There are many ways to grip in judo, jiu jitsu and wrestling. In fact, Kumi Kata as it's called in Japanese is a science in its own right. Great books and instructional DVDs* have been produced in this subject and I am the least qualified person to teach much about it.
Recently we've been working variations of this particular grip at the Labs: The 2-on-1 grip.
The nice thing about grip fighting is that it's all about posture and frames. You choose a grip thanks to the advantages it affords you over your opponent and once you grip, your forearm and, potentially, your whole arm becomes a lever which you can utilise to move, or move around, your opponent. Have a look at the video below of Marcelo Garcia and how he uses the advantage the 2-on-1 grip gives him: you block one side in a way that works both gi and no gi
and for that exact same reason (grip fighting = leverage and postures) then a good grip from standing is usually, but not always, a good grip on the ground and vice versa. Have a look at this old wrestling video of how the 2-on-1 can be utilised to gain an advantage over an opponent in stand-up wrestling:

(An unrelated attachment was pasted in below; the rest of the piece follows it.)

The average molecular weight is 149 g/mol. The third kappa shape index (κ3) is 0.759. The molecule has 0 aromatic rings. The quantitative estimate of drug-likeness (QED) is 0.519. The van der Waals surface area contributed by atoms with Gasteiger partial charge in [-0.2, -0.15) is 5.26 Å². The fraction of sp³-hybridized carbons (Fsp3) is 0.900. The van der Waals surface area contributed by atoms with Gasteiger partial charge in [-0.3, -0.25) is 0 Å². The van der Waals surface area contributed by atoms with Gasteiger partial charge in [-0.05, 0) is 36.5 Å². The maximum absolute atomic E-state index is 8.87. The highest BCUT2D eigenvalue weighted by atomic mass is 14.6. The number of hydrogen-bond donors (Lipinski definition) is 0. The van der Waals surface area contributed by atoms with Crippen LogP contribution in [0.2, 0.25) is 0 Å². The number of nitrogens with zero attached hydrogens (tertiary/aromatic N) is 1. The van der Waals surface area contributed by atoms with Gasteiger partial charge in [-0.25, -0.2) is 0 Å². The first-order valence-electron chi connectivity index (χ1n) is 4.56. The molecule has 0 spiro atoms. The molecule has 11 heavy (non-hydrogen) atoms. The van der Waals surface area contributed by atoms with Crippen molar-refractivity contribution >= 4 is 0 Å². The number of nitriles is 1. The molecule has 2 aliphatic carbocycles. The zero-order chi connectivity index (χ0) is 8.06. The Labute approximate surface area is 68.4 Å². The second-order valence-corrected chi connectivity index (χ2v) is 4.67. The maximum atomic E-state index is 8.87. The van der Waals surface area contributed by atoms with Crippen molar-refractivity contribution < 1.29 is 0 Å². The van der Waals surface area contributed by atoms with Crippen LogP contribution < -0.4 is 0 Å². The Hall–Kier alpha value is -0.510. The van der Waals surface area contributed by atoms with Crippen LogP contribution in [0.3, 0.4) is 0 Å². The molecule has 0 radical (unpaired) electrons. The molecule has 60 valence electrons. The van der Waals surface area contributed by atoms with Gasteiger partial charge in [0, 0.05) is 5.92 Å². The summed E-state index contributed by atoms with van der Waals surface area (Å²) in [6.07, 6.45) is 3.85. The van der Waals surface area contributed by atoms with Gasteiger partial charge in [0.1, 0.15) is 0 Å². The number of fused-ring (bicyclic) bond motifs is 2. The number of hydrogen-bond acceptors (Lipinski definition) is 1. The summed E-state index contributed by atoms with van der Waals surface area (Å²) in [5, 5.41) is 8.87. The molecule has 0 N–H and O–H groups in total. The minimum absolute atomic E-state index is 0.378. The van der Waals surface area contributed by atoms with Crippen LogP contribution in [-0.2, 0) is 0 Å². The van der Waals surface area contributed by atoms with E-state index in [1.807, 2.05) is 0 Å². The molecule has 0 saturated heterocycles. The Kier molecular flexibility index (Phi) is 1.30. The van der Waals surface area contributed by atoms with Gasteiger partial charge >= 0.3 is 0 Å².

One thing I learnt from studying statistics (and mathematics in general) is that in any complex set of maneuovers, the earlier you fix something in the chain, the more rewards you will reap (and less risks you'll find yourself in) in the end which is why I'm paying a lot of attention to the earliest stages of grappling:
4. grip fighting
I'll let you know how it goes.
Liam "The Part Time Grappler" Wandi
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